Annualized, first-quarter expenses amounted to $49.6 billion, compared with $50.5 billion of expenses for all of 2012. The increase compares with a 3 percent rise in total revenues, excluding certain accounting adjustments. That means the company enjoyed positive operating leverage.
"We still believe the results of all the repositioning actions will become evident as we go through the remaining three quarters of the year," Gerspach said.
INVESTMENT BANKING SETS PACE
Revenue from Citigroup's securities trading and investment banking business rose 31 percent to $6.98 billion in the first quarter. Excluding adjustments linked to changes in the value of the company's debt and to changes in trading partners' credit quality, revenue rose 8 percent to $7.29 billion.
The biggest change came from North America, where revenue jumped 48 percent to $3.07 billion, excluding the accounting adjustment. On a product basis, revenues in merger advisory rose 84 percent to $204 million, while equity underwriting revenue rose 45 percent to $225 million.
On underwriting, Citigroup participated in the $2.57 billion initial public stock offering of Zoetis Inc <ZTS.N>, Pfizer Inc's <PFE.N> animal health subsidiary.
One of the deals on which Citigroup served as an adviser was Lehman Brothers Holdings Inc's $6.5 billion sale of apartment buildings owned by Archstone Enterprise LP to Equity Residential <EQR.N> and AvalonBay Communities Inc <AVB.N>.
CITI HOLDINGS IMPROVES
At Citi Holdings, the unit formed to house the company's problem assets, the net loss narrowed to $794 million from $1.0 billion. Revenues rose 15 percent and the cost of credit dropped 44 percent, but expenses increased 23 percent.
The bank's overall first-quarter profit contributed to an increase in Citigroup's Basel III Tier 1 common equity ratio, an important regulatory measure of capital, to 9.3 percent at the end of March from 8.7 percent three months earlier, the company said.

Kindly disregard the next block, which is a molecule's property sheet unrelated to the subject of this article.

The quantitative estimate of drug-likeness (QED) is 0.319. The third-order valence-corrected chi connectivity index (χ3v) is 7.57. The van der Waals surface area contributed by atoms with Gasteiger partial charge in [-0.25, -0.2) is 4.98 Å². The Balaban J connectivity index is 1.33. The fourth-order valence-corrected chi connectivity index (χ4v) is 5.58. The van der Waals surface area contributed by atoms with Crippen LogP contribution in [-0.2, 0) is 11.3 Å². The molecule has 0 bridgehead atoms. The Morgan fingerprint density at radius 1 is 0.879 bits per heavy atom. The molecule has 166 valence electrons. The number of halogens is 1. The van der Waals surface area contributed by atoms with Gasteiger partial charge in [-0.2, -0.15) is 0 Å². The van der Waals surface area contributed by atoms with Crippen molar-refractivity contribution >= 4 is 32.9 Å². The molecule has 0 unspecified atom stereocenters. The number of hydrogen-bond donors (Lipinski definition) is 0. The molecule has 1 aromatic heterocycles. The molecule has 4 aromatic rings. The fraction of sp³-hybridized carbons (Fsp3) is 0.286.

Citigroup's book value per share rose 1 percent to $62.51 and its tangible book value per share rose to 3 percent to $52.35.
Citigroup's shares closed 9 cents up at $44.87 early Monday afternoon on the New York Stock Exchange, have reflected the sign of recovery at the bank. Their 16 percent increase this year compares with the KBW Bank index's 9.6 percent <.BKX> rise and the Standard & Poor's 500 11.4 percent. <.SPX.>
Last month, Citigroup received Federal Reserve approval to buy back $1.2 billion of its shares.
That was a reversal from last year, when the bank failed to win Fed approval to distribute more capital to shareholders, which proved an embarrassment to Pandit. The episode helped weaken his standing with the board of directors and he resigned last October.
Even with an increase in Citigroup's net worth during the quarter, the market on Monday morning still valued the stock at only 0.88 times tangible book value per share, while shares of JPMorgan chase traded 1.24 times tangible book.
(Reporting by David Henry in New York and Tanya Agrawal in Bangalore; Editing by Supriya Kurane, John Wallace and Bernard Orr)